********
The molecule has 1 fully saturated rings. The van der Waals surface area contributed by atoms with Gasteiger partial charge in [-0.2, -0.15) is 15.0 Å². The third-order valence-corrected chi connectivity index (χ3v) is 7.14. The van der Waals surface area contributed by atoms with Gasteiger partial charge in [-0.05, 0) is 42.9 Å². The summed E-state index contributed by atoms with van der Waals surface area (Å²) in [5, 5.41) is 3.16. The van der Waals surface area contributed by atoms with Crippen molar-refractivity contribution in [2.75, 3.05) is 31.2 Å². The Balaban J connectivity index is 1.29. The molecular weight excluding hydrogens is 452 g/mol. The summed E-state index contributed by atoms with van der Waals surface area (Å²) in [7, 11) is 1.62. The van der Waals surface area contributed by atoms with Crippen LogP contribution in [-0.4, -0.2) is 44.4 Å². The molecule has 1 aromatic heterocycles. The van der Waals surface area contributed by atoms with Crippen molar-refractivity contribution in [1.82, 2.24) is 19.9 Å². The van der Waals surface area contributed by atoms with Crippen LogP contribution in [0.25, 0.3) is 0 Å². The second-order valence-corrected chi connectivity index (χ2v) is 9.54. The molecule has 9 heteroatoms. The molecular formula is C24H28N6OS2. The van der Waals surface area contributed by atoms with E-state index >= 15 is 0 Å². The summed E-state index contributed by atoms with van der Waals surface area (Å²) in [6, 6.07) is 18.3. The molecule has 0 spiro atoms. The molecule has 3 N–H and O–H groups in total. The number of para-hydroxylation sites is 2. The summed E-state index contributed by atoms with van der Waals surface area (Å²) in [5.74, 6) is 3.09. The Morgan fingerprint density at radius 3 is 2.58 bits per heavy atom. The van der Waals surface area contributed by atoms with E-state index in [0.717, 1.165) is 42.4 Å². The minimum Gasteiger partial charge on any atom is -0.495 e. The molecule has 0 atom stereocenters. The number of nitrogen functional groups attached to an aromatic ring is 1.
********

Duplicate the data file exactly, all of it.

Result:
The molecule has 1 fully saturated rings. The van der Waals surface area contributed by atoms with Gasteiger partial charge in [-0.2, -0.15) is 15.0 Å². The third-order valence-corrected chi connectivity index (χ3v) is 7.14. The van der Waals surface area contributed by atoms with Gasteiger partial charge in [-0.05, 0) is 42.9 Å². The summed E-state index contributed by atoms with van der Waals surface area (Å²) in [5, 5.41) is 3.16. The van der Waals surface area contributed by atoms with Crippen molar-refractivity contribution in [2.75, 3.05) is 31.2 Å². The Balaban J connectivity index is 1.29. The molecular weight excluding hydrogens is 452 g/mol. The summed E-state index contributed by atoms with van der Waals surface area (Å²) in [7, 11) is 1.62. The van der Waals surface area contributed by atoms with Crippen LogP contribution in [-0.4, -0.2) is 44.4 Å². The molecule has 1 aromatic heterocycles. The van der Waals surface area contributed by atoms with Crippen molar-refractivity contribution in [1.82, 2.24) is 19.9 Å². The van der Waals surface area contributed by atoms with Crippen LogP contribution in [0.25, 0.3) is 0 Å². The second-order valence-corrected chi connectivity index (χ2v) is 9.54. The molecule has 9 heteroatoms. The molecular formula is C24H28N6OS2. The van der Waals surface area contributed by atoms with E-state index >= 15 is 0 Å². The summed E-state index contributed by atoms with van der Waals surface area (Å²) in [6, 6.07) is 18.3. The molecule has 0 spiro atoms. The molecule has 3 N–H and O–H groups in total. The number of para-hydroxylation sites is 2. The summed E-state index contributed by atoms with van der Waals surface area (Å²) in [5.74, 6) is 3.09. The Morgan fingerprint density at radius 3 is 2.58 bits per heavy atom. The van der Waals surface area contributed by atoms with E-state index in [0.717, 1.165) is 42.4 Å². The minimum Gasteiger partial charge on any atom is -0.495 e. The molecule has 0 atom stereocenters. The number of nitrogen functional groups attached to an aromatic ring is 1.